Uncoordinated ILS

flyboy04

Well-Known Member
I had a flight today that was unsatisfactorily complete, because it was a single engine ILS and the ball on the turn coordnator wasnt was about a ball and a half off. I held the glideslope, localizer and airspeed like a champ, i guess i just left the turn coordinator out of my scan. So you mutli engine instructors out there help me, is this grounds for a unsat on a checkride, because i sure dont want to make the same mistake on the FAA ride. I think if i was the isntructor i would have completed it with no questions, im interested to see what jet careers instructors will say.
 

EatSleepFly

Well-Known Member
I'm not an MEI, but my $.02 anyways...

You can be spot on the LOC, and GS but being uncoordinated while single engine is an NTSB report waiting to happen.

No worries though, you can obviously fly a perfect uncoordinated ILS, now all you have to do is go up once, shoot another SE ILS and kick in a little more rudder this time!
 

MikeD

Administrator
Staff member
[ QUOTE ]
I had a flight today that was unsatisfactorily complete, because it was a single engine ILS and the ball on the turn coordnator wasnt was about a ball and a half off. I held the glideslope, localizer and airspeed like a champ, i guess i just left the turn coordinator out of my scan. So you mutli engine instructors out there help me, is this grounds for a unsat on a checkride, because i sure dont want to make the same mistake on the FAA ride. I think if i was the isntructor i would have completed it with no questions, im interested to see what jet careers instructors will say.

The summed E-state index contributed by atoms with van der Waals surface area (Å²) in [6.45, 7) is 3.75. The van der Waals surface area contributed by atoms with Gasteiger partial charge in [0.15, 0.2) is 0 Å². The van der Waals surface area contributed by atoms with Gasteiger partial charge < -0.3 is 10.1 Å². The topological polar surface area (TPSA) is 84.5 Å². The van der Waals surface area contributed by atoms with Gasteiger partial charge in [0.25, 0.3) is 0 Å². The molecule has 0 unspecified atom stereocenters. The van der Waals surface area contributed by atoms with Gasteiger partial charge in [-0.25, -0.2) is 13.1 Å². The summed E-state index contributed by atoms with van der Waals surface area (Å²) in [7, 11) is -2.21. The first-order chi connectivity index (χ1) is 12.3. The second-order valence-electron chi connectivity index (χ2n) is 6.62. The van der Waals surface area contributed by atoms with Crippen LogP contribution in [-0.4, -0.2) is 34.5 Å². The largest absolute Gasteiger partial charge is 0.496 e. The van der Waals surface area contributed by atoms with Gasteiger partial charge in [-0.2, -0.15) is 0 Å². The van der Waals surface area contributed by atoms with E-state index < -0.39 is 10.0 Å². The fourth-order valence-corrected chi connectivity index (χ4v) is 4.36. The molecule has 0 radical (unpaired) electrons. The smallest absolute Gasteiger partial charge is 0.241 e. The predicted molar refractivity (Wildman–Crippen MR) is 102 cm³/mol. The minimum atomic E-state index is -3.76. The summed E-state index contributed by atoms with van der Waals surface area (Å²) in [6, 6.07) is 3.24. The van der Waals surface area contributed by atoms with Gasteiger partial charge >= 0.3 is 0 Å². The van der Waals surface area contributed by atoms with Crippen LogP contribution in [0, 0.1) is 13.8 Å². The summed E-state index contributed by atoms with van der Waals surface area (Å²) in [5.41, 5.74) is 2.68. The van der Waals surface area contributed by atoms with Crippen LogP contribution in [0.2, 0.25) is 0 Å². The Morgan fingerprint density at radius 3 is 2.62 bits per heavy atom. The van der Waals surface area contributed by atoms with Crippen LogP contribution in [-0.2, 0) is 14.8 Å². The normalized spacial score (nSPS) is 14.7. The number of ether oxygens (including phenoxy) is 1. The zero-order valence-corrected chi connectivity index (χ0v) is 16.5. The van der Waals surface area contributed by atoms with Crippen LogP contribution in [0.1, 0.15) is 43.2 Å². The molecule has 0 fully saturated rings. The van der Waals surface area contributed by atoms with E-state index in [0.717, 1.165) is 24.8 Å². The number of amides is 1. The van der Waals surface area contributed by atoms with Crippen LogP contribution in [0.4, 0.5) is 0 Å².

[/ QUOTE ]

If you're descending on an ILS single engine, the ball isn't going to ALWAYS be displaced the same way. As you reduce power in the descent, there's less need for zero sideslip into the good engine, so the ball WILL not be in the same place as it would if you were on a single-engine go-around/climbout.

So freaking what if you left the ball out of your scan, the important thing is to have a good feel for the aircraft and whether it's maintaing coordinated flight. That's at a minimum. Do your best to incorporate the turn/slip indicator, but your primary reference is flying the approach on the ILS; like I said, with the reduced power, you don't have to worry about the yaw as much. If you flew the LOC/GS and kept a/s good, then you were flying acceptable correction into the good engine.

Big picture items:

1. Did you fly the plane/maintain control? Did you have adequate counter-yaw applied?

2. Was the approach within parameters?

3. Did you exercise good judgement and was the maneuver safe?

That's all that any examiner worth their salt should be looking for.,
 

viper548

Well-Known Member
The zero sideslip shouldn't be that important on an ILS approach. I wouldn't give an unsat. on an approach for not being in the zero sideslip. However, I would if it were at a high power setting.

When I got typed in the Citation, the instructor insisted that the ball remained centered during SE operations because it's easy to become confused when flying in the zero sideslip condition. Then again jets have much better climb performance on one engine.
 

MikeD

Administrator
Staff member
[ QUOTE ]


When I got typed in the Citation, the instructor insisted that the ball remained centered during SE operations because it's easy to become confused when flying in the zero sideslip condition. Then again jets have much better climb performance on one engine.

[/ QUOTE ]

Agree that correction isn't needed at lower power settings like when descending down the GS.

Not only that, but I would venture that the Citation is nearly centerline thrust, much like the F-15 would be. Is Vso higher than Vmc in the Citation?